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Neon Tommy - Annenberg digital news

Take Home A Ganesh Statue, Hindus Don’t Mind

Melissah Yang |
June 12, 2014 | 4:03 p.m. PDT


Ganesh can be yours for less than $5. (Melissah Yang/Neon Tommy)
Ganesh can be yours for less than $5. (Melissah Yang/Neon Tommy)
Meandering through store shelves lined with Dancing Shivas and other Hindu god statues is 29-year-old Sarah Scheibner. It’s her first visit to Cottage Art, a South Asian shop in Artesia, Calif., that specializes in Indian décor. From pocket-sized Ganeshes to top-dollar deities cast in bronze, there’s a god for everyone at every price.

The self-professed “a-religious” shopper is looking for a small Ganesh to hang next to her apartment door.

“A friend told me it brings good luck, and god knows I need some,” she says.

Scheibner’s not alone in her curiosity in Hindu statues. More Indian shops say they’re seeing their customer base grow with increasing interest from non-Hindus who, more often than not, walk out with a god in tow. A few purchase for religious worship, but most are simply looking for a nice piece to fill their homes. But Hindus aren’t bothered, saying using their gods as furnishing doesn’t tarnish their religion. 

Angela W., a Cottage Art sales associate who declined to give her last name, estimates that roughly 85 percent of the store's customers are non-Hindu. And all of them are looking for a piece of India to take home. 

"The people who buy these statues, they really want them to be made in India," she says. "It makes a difference."

Unlike Abrahamic faiths, which ban idol worship, statues are an integral part of Hinduism, filling not only temples, but also homes. In India, statues and other depictions of the elephant-headed god Ganesh are a common sight. 

James Mchugh, a religious studies professor at USC who teaches Hinduism, says the statues make gods more accessible, bringing them down to earth and into Hindus’ hands. 

"Some schools of ritual say that in the current, rather degenerate, state of humanity, we can no longer access the divine via abstract means like meditation and Vedic sacrifice," Mchugh says. "And so God has made himself available to us in a form we can access via the senses."

Down the street from Cottage Art is Moon, Gems and Rudraksh, a gem wholesaler and retailer which imports its goods from India.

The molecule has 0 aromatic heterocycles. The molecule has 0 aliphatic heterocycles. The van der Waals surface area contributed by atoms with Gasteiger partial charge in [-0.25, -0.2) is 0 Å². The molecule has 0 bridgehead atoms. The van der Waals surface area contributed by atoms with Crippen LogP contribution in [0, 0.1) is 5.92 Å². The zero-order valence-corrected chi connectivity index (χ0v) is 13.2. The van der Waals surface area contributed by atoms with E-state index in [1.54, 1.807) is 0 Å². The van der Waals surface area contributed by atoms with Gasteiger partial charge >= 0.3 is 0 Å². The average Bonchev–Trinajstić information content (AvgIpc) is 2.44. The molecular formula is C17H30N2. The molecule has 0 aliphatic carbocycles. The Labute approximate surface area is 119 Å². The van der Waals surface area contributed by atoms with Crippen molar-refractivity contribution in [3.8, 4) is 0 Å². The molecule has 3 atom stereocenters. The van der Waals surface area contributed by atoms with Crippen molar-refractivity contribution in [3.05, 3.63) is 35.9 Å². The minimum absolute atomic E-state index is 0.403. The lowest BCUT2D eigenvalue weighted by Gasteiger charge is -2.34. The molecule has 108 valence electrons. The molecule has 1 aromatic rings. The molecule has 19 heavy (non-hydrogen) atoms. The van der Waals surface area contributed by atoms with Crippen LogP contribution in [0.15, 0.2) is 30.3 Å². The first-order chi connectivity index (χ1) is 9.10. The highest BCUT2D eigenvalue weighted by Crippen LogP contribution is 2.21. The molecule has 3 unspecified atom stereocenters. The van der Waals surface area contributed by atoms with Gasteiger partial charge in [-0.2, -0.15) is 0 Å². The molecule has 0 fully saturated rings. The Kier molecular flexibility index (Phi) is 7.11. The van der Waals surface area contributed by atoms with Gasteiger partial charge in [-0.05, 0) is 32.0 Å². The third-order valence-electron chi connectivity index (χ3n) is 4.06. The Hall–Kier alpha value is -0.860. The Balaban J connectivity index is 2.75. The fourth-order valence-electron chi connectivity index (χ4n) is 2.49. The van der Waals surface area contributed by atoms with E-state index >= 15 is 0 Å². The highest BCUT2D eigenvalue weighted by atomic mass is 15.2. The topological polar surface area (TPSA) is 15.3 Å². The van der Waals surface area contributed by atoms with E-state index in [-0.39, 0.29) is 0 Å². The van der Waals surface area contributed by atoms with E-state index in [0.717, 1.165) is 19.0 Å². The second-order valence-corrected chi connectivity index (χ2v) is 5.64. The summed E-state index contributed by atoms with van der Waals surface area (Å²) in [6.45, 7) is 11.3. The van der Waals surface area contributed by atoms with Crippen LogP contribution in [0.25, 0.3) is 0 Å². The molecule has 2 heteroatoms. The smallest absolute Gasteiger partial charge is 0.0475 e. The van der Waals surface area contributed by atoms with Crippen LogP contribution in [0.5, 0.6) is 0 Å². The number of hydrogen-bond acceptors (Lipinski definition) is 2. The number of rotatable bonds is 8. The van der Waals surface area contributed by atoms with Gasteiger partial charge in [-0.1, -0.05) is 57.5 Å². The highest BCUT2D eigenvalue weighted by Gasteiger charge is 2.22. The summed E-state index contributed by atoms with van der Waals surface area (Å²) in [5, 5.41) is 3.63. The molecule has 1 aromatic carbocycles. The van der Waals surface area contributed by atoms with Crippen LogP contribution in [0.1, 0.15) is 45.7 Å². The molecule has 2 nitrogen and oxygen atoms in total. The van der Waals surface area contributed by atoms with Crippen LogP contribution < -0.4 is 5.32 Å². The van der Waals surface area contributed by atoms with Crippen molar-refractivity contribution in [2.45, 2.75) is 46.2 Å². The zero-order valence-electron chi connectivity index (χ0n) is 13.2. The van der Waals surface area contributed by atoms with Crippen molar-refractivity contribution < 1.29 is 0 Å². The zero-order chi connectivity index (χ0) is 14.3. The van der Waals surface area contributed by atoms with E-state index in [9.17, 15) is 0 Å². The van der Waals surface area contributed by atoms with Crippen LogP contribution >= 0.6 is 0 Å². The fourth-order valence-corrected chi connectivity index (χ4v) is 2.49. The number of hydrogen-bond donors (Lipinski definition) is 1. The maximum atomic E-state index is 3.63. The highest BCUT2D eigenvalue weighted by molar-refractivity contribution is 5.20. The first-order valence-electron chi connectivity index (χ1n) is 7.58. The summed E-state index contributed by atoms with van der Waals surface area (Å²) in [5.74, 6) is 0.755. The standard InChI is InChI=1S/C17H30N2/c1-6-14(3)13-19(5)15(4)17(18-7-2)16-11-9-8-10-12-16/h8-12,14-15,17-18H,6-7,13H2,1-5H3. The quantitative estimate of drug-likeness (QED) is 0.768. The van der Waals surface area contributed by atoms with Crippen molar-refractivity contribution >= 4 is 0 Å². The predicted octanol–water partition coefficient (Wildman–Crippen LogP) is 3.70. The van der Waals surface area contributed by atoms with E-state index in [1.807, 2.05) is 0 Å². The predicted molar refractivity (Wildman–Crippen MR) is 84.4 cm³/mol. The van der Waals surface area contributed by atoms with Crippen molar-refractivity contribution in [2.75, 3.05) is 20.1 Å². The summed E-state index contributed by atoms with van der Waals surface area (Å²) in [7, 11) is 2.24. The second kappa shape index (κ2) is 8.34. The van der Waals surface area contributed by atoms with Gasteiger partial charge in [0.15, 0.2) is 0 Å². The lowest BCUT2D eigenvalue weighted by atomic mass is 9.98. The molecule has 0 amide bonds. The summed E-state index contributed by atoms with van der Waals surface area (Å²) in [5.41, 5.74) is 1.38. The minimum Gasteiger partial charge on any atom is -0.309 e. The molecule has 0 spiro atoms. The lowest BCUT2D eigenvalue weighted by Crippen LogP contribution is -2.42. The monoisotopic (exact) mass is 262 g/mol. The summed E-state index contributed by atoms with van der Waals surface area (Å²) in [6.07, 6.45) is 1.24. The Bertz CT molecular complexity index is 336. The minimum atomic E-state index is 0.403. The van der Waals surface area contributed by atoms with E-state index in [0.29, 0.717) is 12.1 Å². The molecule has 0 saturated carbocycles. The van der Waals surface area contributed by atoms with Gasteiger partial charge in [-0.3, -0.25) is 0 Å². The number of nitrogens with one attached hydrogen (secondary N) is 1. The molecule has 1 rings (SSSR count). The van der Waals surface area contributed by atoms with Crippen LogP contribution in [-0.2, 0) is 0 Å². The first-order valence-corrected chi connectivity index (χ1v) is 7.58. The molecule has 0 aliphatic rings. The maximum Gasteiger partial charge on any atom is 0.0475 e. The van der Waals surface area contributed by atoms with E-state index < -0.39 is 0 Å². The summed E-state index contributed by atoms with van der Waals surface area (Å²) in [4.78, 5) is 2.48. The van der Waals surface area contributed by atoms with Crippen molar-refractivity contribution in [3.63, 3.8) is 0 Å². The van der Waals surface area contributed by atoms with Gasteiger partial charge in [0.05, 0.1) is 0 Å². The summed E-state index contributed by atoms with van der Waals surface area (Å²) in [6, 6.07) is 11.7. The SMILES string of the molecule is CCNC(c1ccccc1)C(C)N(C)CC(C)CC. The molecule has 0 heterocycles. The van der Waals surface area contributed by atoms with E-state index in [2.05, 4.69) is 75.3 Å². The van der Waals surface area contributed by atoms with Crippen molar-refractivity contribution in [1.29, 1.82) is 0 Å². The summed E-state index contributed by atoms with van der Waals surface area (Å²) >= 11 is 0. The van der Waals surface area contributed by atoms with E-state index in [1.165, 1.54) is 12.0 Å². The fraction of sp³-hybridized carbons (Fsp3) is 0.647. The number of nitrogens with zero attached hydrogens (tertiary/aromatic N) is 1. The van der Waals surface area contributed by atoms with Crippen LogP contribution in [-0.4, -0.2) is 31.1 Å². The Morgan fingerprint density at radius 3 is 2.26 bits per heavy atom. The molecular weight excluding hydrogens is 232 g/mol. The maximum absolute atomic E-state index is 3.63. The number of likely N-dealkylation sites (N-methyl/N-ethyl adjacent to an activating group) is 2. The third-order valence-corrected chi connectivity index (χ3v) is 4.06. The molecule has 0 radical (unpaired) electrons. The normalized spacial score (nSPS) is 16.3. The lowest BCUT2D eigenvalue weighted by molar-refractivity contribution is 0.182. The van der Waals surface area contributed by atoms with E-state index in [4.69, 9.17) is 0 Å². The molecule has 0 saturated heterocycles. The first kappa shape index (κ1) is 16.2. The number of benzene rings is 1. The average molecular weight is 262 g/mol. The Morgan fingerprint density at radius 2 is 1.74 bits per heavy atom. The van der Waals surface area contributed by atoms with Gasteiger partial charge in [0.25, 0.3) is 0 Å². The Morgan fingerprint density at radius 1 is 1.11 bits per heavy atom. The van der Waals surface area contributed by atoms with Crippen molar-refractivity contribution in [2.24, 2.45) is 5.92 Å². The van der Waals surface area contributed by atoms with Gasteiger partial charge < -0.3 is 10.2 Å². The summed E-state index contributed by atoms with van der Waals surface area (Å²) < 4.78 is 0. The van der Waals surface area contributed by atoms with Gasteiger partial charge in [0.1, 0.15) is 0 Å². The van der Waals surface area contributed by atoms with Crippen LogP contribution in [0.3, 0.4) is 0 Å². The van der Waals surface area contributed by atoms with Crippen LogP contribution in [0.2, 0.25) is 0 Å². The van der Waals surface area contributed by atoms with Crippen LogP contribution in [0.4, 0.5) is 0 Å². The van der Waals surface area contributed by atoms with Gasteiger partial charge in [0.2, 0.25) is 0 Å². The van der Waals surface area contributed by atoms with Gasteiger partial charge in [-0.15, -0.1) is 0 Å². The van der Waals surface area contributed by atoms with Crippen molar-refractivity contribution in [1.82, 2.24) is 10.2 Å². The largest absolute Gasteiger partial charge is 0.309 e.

It's a family business for owner Mahesh Goel. For decades, both Goel's grandfather and father mined success in the gems industry in India. So when Goel's sister opened manufacturing plants in Aligarh, roughly 90 miles southeast from New Delhi, Goel decided to bring his sister's statues to Artesia’s Little India. 

Goel, 49, sells around 30 to 40 Hindu statues per month, bringing in anywhere from $5,000 to $40,000 in sales. More than half of his customers are Hindu, and they rely on his wares of statues, bells and lamps to help guide them through their prayer ritual, or puja.

"A statue symbolizes each god playing its role," Goel said. "Like the gods Rama or Krishna, they create some principles and rules in their life so if we follow that kind of principle, we have to believe him."

For Goel's non-Hindu customers, he has no qualms taking their business. They’ve made Ganesh, the “remover of obstacles,” a bestseller.

"If somebody doesn't pray or doesn't believe in Ganesh, it doesn't matter," he says. "But once you take a Ganesh statue, at least you respect it. Don't say, 'Oh I just have this elephant.'"

Hindu statues are a common sight in the home and on the street. At the Malibu Hindu Temple, statues of Lakshmi and other gods are locked behind gates, housed under roofs. The crowd is a mix of Hindus coming to pray and curious tourists gawking at the intricate white architecture.

Abha Rashmi and Sudhanshu Guru are visiting the temple for both prayer and leisure. For Rashmi, a software engineer who came to the United States from India three years ago, the statues are more than just for display.

"As Hindus, we believe that the statue is the god," she says. "In these idols, their essence or soul resides in them."

When asked whether it bothers her that non-Hindus might look at statues as just another piece of home décor, she shakes her head.

"Everybody would give you the same answer," Rashmi says. "We don't object over which religion is keeping our god in their home. If it's respected, then we are proud."

Reach Editor-at-Large Melissah Yang here. Follow her on Twitter @MelissahYang.



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